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  1. Managing medicines for adults receiving social care in the community (NG67)

    This guideline covers medicines support for adults (aged 18 and over) who are receiving social care in the community. It aims to ensure that people who receive social care are supported to take and look after their medicines effectively and safely at home. It gives advice on assessing if people need help with managing their medicines, who should provide medicines support and how health and social care staff should work together.

  2. Developing and updating local formularies (MPG1)

    This guideline covers good practice for developing and updating local formularies in line with statutory requirements. It supports developing formularies that reflect local needs, reduce variation in prescribing, and allow rapid adoption of new medicines and treatments.

  3. Antimicrobial stewardship: systems and processes for effective antimicrobial medicine use (NG15)

    This guideline covers the effective use of antimicrobials (including antibiotics) in children, young people and adults. It aims to change prescribing practice to help slow the emergence of antimicrobial resistance and ensure that antimicrobials remain an effective treatment for infection.

  4. Controlled drugs: safe use and management (NG46)

    This guideline covers systems and processes for using and managing controlled drugs safely in all NHS settings except care homes. It aims to improve working practices to comply with legislation and have robust governance arrangements. It also aims to reduce the safety risks associated with controlled drugs.

  5. Safe staffing for nursing in adult inpatient wards in acute hospitals (SG1)

    This guideline covers organisational and managerial approaches to safe nurse staffing of inpatient wards for people aged 18 and over in acute hospitals. It aims to ensure that patients receive the nursing care they need, regardless of the ward to which they are allocated, the time of the day, or the day of the week.

  6. Safe midwifery staffing for maternity settings (NG4)

    This guideline covers safe midwifery staffing in all maternity settings, including at home, in the community, in day assessment units, in obstetric units, and in units led by midwives (both alongside hospitals and free-standing). It aims to improve maternity care by giving advice on monitoring staffing levels and actions to take if there are not enough midwives to meet the needs of women and babies in the service.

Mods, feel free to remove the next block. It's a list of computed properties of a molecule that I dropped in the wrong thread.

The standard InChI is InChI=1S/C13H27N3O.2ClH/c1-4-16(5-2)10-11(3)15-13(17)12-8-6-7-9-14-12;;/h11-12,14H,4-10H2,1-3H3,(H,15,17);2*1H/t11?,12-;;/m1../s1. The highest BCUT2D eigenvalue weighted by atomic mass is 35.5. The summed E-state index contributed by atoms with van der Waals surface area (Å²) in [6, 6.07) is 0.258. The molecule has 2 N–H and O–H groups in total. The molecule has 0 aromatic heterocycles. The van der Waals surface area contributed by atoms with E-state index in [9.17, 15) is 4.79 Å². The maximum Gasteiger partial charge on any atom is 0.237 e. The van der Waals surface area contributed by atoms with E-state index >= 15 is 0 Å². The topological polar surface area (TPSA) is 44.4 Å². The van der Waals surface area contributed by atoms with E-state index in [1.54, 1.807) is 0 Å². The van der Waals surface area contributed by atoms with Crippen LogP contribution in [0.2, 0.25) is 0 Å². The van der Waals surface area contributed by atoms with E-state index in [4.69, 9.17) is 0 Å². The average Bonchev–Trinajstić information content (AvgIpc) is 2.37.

7. Chronic obstructive pulmonary disease (acute exacerbation): antimicrobial prescribing (NG114)

    This guideline sets out an antimicrobial prescribing strategy for acute exacerbations of chronic obstructive pulmonary disease (COPD). It aims to optimise antibiotic use and reduce antibiotic resistance.

  8. Urinary tract infection (catheter-associated): antimicrobial prescribing (NG113)

    This guideline sets out an antimicrobial prescribing strategy for catheter-associated urinary tract infection in children, young people and adults. It aims to optimise antibiotic use and reduce antibiotic resistance.

  9. Urinary tract infection (recurrent): antimicrobial prescribing (NG112)

    This guideline sets out an antimicrobial prescribing strategy for preventing recurrent urinary tract infections in children, young people and adults who do not have a catheter. It aims to optimise antibiotic use and reduce antibiotic resistance.

  10. Pyelonephritis (acute): antimicrobial prescribing (NG111)

    This guideline sets out an antimicrobial prescribing strategy for acute pyelonephritis (upper urinary tract infection) in children, young people and adults who do not have a catheter. It aims to optimise antibiotic use and reduce antibiotic resistance.

  11. Cough (acute): antimicrobial prescribing (NG120)

    This guideline sets out an antimicrobial prescribing strategy for acute cough associated with an upper respiratory tract infection or acute bronchitis in adults, young people and children. It aims to limit antibiotic use and reduce antibiotic resistance.